Len Barker, getting the sign from Ron Hassey. Ernie Whitt stands in. Wind up, here it comes. Fly ball, center field. Manning coming on, he’s there…he catches it! Len Barker has pitched a no-hitter! A perfect game for Len Barker! The stands erupt, the players go out, Len Barker being surrounded on the field. He has made baseball history here tonight. Len Barker has pitched a perfect ball game. Faces 27 men, retires them all, eleven strikeouts. Len Barker being mobbed on the field, the Cleveland Indians win it, 3-0. – Herb Score’s call of Barker’s perfect game
It has now been 37 years since Len Barker lifted his leg high and tight on a 1-2 pitch to Toronto Blue Jays catcher Ernie Whitt, inducing a fly ball to center field. Rick Manning raced in, arms extended straight out as though he were flying. He raised both arms above his head and he secured the catch before beginning his ascent to the mound with several high hops in celebration of the 27th and final out of Barker’s perfect game.
In 116 years of shared history, there were bound to be a few common threads between the Cleveland Indians and Boston Red Sox organizations. Those links extend far beyond a handful of players and coaches who make up each respective dugout this season while the two face off in the American League Division Series in their fifth playoff matchup all-time.
The most visible overlap between the two franchises may start from the managerial positions. Indians manager Terry Francona spent a portion of his playing career with the Indians before guiding the Red Sox to their first World Series title in 2004 to end an 86-year championship drought. Across the diamond, Red Sox manager John Farrell spent the majority of his playing days as a member of the Indians, including time as Francona’s teammate during the 1988 season.
On June 10, 1966, Sonny Siebert etched his name permanently into the record books when he no-hit the Washington Senators at Cleveland Stadium.
His gem was the eleventh no-hitter tossed by a member of the Cleveland franchise, as he joined the likes of Bob Rhoads, Addie Joss (2), Ray Caldwell, Wes Ferrell, Bob Feller (3), Don Black, and Bob Lemon. He ended what might have felt then like a never-ending drought between hitless games – the Indians were less than a month away from the 15th anniversary of Feller’s final no-hitter against the Detroit Tigers on July 1, 1951.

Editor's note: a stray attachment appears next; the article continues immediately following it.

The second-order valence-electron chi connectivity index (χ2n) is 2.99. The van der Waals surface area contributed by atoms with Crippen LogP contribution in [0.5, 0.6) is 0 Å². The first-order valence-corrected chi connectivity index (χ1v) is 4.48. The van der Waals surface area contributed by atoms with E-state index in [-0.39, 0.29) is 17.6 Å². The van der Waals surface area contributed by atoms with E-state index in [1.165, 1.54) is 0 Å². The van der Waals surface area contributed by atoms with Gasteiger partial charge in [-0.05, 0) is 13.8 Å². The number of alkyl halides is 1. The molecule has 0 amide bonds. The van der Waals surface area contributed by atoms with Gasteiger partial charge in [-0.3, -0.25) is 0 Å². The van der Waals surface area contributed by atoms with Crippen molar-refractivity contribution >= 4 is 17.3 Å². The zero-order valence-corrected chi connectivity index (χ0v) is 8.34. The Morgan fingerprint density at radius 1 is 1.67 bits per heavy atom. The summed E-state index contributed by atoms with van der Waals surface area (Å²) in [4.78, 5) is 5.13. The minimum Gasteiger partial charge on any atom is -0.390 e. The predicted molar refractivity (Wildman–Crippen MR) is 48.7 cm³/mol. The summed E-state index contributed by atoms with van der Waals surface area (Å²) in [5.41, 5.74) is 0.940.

That nearly 15-year span is now the second longest in Indians history, as the team has not thrown a no-hitter since Len Barker’s perfect game in 1981.
Behind a strong start from Sonny Siebert, the Cleveland Indians win their tenth straight game to open the season, tying the modern day record, with a 2-1 win over the California Angels.
In his second start and fourth appearance overall …
As Did The Tribe Win Last Night helps fans count down the days until the Indians retake the field in an official Major League game, we look back at some of the players who wore the Cleveland jersey with pride.
Countdown to Opening Day – 42 days
Major League Baseball retired Jackie Robinson’s number 42 across the game on April 15, 1997, on the 50th anniversary of his monumental breaking of the color barrier. Indians reliever Michael Jackson was one of 13 players who were wearing that number at the time and was allowed to continue wearing it, making him the last to call the number his own with the Indians.
In 2013, the last of those original 13 players, Mariano Rivera, retired from baseball. Since 2007, the number has returned around the league for one day each year, thanks to the efforts of 2016 Hall of Famer Ken Griffey Jr. in 2007, who wanted to honor Robinson on the 60th anniversary of his debut.
Jackson not only has the honor of being the last to wear the number regularly for the Tribe, but had some of the best seasons in Cleveland history by a player wearing the number 42.